LPE Originals

In Praise of Blindspots

This post is part of a symposium on the Methods of Political Economy. The introductory essay to this symposium repeats several standard views about neoclassical economics that I think are some combination of dated, inaccurate, or irrelevant. I think what legal scholars (including those who do “economic analysis of the law”) perceive as economics is…

LPE Originals

“As if the Last 30 Years Never Happened”: Towards a New Law and Economics, Part 2

Our previous post dealt with the outsize influence of well-funded conservatives at the interface between economics and law, and in particular over the judiciary. This influence is the product of many decades of institution-building, which includes the adoption of a particular (and in our opinion outdated) approach to economics in legal research and teaching. Addressing…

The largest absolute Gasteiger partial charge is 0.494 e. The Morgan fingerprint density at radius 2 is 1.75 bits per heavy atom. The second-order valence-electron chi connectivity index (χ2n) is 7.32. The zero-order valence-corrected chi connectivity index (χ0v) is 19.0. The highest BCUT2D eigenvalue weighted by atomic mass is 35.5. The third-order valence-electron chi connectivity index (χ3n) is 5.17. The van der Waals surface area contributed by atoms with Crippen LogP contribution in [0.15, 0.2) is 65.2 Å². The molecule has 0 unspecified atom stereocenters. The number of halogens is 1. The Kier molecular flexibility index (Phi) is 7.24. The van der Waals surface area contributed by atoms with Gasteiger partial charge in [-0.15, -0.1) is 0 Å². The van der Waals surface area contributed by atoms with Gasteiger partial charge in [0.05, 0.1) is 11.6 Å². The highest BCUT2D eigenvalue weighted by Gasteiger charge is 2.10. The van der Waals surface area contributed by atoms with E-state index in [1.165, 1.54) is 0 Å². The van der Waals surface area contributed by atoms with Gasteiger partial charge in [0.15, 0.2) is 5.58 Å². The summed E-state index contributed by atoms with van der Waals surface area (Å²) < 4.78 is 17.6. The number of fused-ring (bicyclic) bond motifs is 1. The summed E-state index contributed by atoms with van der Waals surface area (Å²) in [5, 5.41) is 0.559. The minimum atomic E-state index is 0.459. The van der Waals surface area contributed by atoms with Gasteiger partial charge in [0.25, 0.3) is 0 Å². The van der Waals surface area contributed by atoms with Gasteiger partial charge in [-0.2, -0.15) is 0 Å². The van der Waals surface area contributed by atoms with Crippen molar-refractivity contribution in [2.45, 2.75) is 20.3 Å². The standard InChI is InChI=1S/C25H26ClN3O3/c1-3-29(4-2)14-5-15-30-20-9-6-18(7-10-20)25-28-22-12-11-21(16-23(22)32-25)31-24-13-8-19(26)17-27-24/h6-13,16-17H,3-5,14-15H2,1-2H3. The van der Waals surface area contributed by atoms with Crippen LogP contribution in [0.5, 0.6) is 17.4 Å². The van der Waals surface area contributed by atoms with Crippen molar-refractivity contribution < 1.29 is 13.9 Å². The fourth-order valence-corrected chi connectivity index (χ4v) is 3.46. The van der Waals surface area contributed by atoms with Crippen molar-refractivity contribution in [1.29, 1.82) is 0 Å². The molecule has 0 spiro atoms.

LPE Originals

“As if the Last 30 Years Never Happened”: Towards a New Law and Economics, Part 1

In our experience and in that of others, left and progressive legal scholars tend to view arguments rooted in economic reasoning with a deep skepticism. This suspicion is understandable, given that law and economics was birthed by the foundations and political entrepreneurs of economic conservatism. Our empirical work on economics training for federal judges, summarized…